When it comes to memorable cinematic airport architecture, Preston Sturges’ THE PALM BEACH STORY (1942) is an interesting example. At the beginning of the film we are shown a scale model of a new type of inner city airport. The architect/engineer explains the practicality of his design to a rich investor. A steel mesh made of stretched cables hung above a city functions as a runway. According to architect Tom Jeffers [Joel McCrea], his design is a safe solution for having an airport in the centre of the city. This idea might look highly ridiculous, yet it really wasn’t. Architects and planners have always used utopian designs for instance to test possible solutions for complex questions, or to convey shared values (Reiner, 1984: 136). At the beginning of the twentieth century the airport was a new building type and it was uncertain how aviation would develop. Architects therefore experimented with ideas in designs to explore the possibilities of airports. This is exactly what happens in the movie as Jeffers was trying to find a solution for the increasing demand in air travel in combination with its proximity to urban areas. Well known real life examples of experimental designs that place aviation in the inner city are: ‘La Nuova Citta’ (1914) by Antonio Sant’Elia; ‘Plan Voisin’ (1922-25) by LeCorbusier and Frank Lloyd Wright’s ‘Broadacre City’ (1930s – 1959). While these plans may not be called realistic, they are however important in the way visual representations generated new meanings for new developments, like the combination of aviation and daily life. (source: paper 'Transient Glamour' for the Liverpool conference 'City in Film'. Iris Burgers)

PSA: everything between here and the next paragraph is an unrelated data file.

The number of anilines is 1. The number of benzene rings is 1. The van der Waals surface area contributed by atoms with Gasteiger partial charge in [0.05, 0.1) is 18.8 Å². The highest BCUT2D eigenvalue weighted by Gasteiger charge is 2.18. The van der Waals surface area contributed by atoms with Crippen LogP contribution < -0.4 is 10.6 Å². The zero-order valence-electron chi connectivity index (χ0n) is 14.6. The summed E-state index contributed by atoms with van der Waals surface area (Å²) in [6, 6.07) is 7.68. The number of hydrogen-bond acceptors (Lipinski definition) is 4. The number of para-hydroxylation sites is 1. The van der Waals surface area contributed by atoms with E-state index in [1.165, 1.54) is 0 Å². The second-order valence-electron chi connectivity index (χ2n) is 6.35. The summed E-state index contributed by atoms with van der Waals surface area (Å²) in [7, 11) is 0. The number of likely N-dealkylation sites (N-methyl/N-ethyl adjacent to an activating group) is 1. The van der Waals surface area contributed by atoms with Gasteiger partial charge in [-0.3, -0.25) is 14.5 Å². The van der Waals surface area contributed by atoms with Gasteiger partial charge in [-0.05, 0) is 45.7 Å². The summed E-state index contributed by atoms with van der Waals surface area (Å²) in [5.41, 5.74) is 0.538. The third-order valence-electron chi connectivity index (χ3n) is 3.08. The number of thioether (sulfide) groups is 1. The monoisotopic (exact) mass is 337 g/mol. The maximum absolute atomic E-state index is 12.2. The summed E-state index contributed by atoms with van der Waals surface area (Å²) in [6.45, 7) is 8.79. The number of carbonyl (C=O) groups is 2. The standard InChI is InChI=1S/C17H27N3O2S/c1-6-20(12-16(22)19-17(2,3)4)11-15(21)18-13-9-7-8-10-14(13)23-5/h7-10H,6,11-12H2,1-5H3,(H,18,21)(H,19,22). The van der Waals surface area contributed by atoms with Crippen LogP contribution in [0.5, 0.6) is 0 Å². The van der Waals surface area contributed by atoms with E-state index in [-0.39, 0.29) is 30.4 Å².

The 1954 Honolulu airport in THE HIGH AND THE MIGHTY (William A. Wellman, 1954) was a happy place. It has a stereotypical idea of Hawaii written all over it. It is very light, almost sunny with a bamboo interior and flowers everywhere. The facilities are minimal, a small bar and a quirky souvenir shop that sells gifts and Flower Leis. It’s also very small, with just one check-in counter. The small scale leads to the fact that passengers are treated as people, not as anonymous passengers. This airport does not imply danger neither does it feel as a non-place; it almost looks as a postcard for 1950s Hawaii. This image suited the developments of that time. During the fifties, aviation had become accessible to more people. Airlines advertised their services and promoted the luxury of flying. Airports were the gateways to the rest of the world. They were places where adventure began. This is well reflected in THE HIGH AND THE MIGHTY. (source: paper 'Transient Glamour' for the Liverpool conference 'City in Film'. Iris Burgers)